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Stimulant Drug Abuse: Side Effects and Addiction Treatment

Stimulants—both illicit and prescription—are known to increase energy and alertness. Prescription stimulants can offer therapeutic benefits when used as prescribed. However, both prescription and illicit stimulants have a high propensity for misuse, which can lead to serious potential health effects and/or a substance use disorder (SUD).
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What Is a Stimulant?

Stimulants are a class of drugs that increase certain types of central nervous system activity and can include prescription medications or illicit substances.1,2 Taken as prescribed, prescription stimulants can offer therapeutic benefits to people with conditions such as attention deficit hyperactivity disorder (ADHD) and narcolepsy.2

Common prescription stimulants include:1,2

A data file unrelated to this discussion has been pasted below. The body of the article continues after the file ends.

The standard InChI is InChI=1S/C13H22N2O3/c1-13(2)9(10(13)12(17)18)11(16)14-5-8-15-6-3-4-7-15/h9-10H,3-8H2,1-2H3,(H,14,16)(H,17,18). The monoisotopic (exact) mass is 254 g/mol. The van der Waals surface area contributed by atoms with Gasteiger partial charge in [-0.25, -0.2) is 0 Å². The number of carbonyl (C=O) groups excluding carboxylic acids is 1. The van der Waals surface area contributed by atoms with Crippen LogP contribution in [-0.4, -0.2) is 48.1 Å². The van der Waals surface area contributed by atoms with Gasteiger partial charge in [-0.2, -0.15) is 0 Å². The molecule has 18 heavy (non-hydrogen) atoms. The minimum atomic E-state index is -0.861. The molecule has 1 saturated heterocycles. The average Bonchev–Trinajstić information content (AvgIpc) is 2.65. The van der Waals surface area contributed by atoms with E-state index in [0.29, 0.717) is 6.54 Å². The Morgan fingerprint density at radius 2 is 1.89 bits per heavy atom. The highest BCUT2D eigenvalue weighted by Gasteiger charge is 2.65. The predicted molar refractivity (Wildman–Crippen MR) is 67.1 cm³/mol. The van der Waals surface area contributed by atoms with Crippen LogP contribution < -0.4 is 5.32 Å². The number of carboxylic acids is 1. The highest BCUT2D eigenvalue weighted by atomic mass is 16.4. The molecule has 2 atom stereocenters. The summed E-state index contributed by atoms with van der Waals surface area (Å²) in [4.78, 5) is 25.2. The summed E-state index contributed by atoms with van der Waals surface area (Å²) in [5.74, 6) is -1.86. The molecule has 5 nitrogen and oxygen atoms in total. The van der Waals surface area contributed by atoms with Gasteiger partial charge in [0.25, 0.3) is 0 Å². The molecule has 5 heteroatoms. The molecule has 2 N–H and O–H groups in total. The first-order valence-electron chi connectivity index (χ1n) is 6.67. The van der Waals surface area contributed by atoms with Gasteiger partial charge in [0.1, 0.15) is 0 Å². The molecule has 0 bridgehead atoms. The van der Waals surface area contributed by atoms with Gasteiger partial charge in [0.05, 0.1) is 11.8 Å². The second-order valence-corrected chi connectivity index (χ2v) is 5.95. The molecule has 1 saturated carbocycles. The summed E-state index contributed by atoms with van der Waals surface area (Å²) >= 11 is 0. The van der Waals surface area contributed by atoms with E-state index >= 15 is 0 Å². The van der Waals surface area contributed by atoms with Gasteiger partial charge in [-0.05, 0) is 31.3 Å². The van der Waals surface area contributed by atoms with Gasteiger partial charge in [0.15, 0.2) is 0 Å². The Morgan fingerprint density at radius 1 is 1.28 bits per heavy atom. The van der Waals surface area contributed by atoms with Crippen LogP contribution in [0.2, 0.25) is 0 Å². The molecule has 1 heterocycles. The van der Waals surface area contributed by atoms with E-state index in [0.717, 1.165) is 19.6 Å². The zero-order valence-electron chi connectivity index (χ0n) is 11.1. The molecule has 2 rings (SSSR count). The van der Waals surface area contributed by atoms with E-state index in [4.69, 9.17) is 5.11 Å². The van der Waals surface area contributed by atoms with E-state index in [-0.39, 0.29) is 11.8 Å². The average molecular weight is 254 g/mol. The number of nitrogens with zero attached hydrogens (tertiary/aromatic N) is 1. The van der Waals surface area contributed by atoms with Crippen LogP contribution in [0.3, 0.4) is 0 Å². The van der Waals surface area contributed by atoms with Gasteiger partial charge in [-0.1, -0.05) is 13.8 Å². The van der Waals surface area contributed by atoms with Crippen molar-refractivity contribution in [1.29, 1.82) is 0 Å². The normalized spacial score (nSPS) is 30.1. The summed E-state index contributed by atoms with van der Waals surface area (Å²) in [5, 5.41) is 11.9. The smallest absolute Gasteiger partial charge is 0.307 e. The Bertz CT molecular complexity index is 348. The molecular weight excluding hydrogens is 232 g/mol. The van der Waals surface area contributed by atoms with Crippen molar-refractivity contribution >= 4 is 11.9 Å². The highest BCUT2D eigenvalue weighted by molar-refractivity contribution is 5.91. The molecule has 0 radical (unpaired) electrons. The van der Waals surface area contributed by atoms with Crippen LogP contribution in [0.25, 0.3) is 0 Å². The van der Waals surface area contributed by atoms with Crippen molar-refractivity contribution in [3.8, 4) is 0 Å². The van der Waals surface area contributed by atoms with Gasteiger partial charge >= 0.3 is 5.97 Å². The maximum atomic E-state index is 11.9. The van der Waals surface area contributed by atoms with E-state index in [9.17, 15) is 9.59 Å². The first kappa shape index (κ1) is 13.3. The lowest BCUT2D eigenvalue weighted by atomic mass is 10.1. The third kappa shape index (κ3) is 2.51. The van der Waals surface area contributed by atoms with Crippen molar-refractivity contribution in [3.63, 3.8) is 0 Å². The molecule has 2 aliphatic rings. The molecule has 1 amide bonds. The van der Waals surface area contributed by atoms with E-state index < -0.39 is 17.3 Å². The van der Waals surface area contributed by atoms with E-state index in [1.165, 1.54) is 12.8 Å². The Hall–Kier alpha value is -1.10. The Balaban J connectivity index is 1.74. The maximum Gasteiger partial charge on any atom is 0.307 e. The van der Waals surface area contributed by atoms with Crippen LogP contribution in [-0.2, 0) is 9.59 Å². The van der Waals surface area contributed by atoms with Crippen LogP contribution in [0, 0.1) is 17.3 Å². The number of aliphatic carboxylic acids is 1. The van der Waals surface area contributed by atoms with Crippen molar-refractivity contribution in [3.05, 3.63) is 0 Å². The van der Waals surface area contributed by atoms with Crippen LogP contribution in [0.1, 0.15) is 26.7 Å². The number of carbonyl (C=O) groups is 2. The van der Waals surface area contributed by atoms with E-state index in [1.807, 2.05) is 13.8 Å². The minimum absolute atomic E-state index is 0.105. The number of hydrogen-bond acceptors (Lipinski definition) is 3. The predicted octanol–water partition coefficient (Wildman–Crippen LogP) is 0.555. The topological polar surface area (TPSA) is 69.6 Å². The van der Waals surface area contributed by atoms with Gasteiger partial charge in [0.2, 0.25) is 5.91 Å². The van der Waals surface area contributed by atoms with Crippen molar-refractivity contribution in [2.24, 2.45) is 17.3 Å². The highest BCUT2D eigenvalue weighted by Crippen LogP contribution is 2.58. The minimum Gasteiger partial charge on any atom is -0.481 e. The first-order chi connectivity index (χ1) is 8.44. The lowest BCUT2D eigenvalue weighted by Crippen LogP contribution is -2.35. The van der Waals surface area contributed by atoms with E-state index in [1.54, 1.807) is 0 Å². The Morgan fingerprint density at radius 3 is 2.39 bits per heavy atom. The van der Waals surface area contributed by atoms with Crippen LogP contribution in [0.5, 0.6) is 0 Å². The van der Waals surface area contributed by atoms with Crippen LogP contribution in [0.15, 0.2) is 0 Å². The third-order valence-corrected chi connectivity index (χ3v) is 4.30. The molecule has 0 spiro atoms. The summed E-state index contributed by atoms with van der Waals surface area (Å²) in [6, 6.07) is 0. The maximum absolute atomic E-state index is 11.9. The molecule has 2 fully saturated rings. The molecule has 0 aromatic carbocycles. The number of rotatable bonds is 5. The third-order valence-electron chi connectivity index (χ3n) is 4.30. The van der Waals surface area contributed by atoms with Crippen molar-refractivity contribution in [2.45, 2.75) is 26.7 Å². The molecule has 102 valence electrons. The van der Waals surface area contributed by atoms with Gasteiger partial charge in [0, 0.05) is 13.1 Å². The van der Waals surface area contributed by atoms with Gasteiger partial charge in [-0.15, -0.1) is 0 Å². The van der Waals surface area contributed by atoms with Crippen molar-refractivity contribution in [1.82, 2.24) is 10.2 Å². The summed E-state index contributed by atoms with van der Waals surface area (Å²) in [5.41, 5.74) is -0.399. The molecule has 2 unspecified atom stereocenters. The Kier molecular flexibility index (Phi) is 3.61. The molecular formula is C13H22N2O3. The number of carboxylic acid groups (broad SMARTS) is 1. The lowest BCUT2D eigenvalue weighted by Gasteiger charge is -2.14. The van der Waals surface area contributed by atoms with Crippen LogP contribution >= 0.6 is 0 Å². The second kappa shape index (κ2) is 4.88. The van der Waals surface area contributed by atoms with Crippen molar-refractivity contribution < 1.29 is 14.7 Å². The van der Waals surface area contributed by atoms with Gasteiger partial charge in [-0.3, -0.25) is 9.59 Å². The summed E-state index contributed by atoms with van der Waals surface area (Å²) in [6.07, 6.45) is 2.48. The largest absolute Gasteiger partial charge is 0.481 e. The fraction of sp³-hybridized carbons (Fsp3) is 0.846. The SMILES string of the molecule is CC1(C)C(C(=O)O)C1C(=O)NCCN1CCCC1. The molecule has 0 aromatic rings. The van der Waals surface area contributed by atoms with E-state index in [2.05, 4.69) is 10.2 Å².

Common illicit stimulants include methamphetamine and cocaine.1

Unfortunately, many illicit and prescription stimulants are prone to misuse and are highly addictive, due in part to the rush of euphoria and exhilaration they often provide.7,8

In addition to other pharmacological effects, this rewarding stimulant rush is caused by an increase in levels of certain brain chemicals, including dopamine and norepinephrine.9 Dopamine plays a role in reinforcing pleasurable behaviors within the reward circuitry of the brain.2 Norepinephrine is involved with many of the physical effects of stimulants, such as changes in blood pressure, heart rate, body temperature, and respiratory rate.2,11

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